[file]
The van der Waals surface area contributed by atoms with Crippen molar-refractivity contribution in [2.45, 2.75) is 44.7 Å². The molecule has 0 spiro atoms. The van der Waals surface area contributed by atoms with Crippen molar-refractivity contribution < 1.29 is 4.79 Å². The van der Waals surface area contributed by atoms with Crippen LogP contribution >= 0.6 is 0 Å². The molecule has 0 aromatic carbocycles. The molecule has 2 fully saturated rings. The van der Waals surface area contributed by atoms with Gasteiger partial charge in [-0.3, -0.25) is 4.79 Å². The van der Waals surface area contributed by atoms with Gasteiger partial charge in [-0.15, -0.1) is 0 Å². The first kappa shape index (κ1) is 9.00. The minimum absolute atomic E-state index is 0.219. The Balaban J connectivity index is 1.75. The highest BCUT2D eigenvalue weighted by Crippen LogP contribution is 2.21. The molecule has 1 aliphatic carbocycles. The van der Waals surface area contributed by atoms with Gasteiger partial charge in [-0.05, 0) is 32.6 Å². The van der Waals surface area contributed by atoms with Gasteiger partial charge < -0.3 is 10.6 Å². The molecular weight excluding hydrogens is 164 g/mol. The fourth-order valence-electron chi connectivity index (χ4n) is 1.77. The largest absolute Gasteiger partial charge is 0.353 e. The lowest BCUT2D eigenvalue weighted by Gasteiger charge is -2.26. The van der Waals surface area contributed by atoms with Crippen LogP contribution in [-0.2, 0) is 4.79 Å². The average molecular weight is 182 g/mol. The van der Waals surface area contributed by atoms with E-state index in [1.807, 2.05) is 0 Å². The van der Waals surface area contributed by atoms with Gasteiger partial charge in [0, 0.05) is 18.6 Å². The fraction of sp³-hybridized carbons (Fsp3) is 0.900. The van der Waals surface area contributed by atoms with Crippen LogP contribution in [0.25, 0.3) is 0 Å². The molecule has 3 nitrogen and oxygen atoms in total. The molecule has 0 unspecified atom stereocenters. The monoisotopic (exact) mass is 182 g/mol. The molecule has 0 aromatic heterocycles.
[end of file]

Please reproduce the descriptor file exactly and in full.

The van der Waals surface area contributed by atoms with Crippen molar-refractivity contribution in [2.45, 2.75) is 44.7 Å². The molecule has 0 spiro atoms. The van der Waals surface area contributed by atoms with Crippen molar-refractivity contribution < 1.29 is 4.79 Å². The van der Waals surface area contributed by atoms with Crippen LogP contribution >= 0.6 is 0 Å². The molecule has 0 aromatic carbocycles. The molecule has 2 fully saturated rings. The van der Waals surface area contributed by atoms with Gasteiger partial charge in [-0.3, -0.25) is 4.79 Å². The van der Waals surface area contributed by atoms with Gasteiger partial charge in [-0.15, -0.1) is 0 Å². The first kappa shape index (κ1) is 9.00. The minimum absolute atomic E-state index is 0.219. The Balaban J connectivity index is 1.75. The highest BCUT2D eigenvalue weighted by Crippen LogP contribution is 2.21. The molecule has 1 aliphatic carbocycles. The van der Waals surface area contributed by atoms with Gasteiger partial charge in [-0.05, 0) is 32.6 Å². The van der Waals surface area contributed by atoms with Gasteiger partial charge < -0.3 is 10.6 Å². The molecular weight excluding hydrogens is 164 g/mol. The fourth-order valence-electron chi connectivity index (χ4n) is 1.77. The largest absolute Gasteiger partial charge is 0.353 e. The lowest BCUT2D eigenvalue weighted by Gasteiger charge is -2.26. The van der Waals surface area contributed by atoms with Crippen LogP contribution in [-0.2, 0) is 4.79 Å². The average molecular weight is 182 g/mol. The van der Waals surface area contributed by atoms with E-state index in [1.807, 2.05) is 0 Å². The van der Waals surface area contributed by atoms with Gasteiger partial charge in [0, 0.05) is 18.6 Å². The fraction of sp³-hybridized carbons (Fsp3) is 0.900. The van der Waals surface area contributed by atoms with Crippen LogP contribution in [0.25, 0.3) is 0 Å². The molecule has 3 nitrogen and oxygen atoms in total. The molecule has 0 unspecified atom stereocenters. The monoisotopic (exact) mass is 182 g/mol. The molecule has 0 aromatic heterocycles.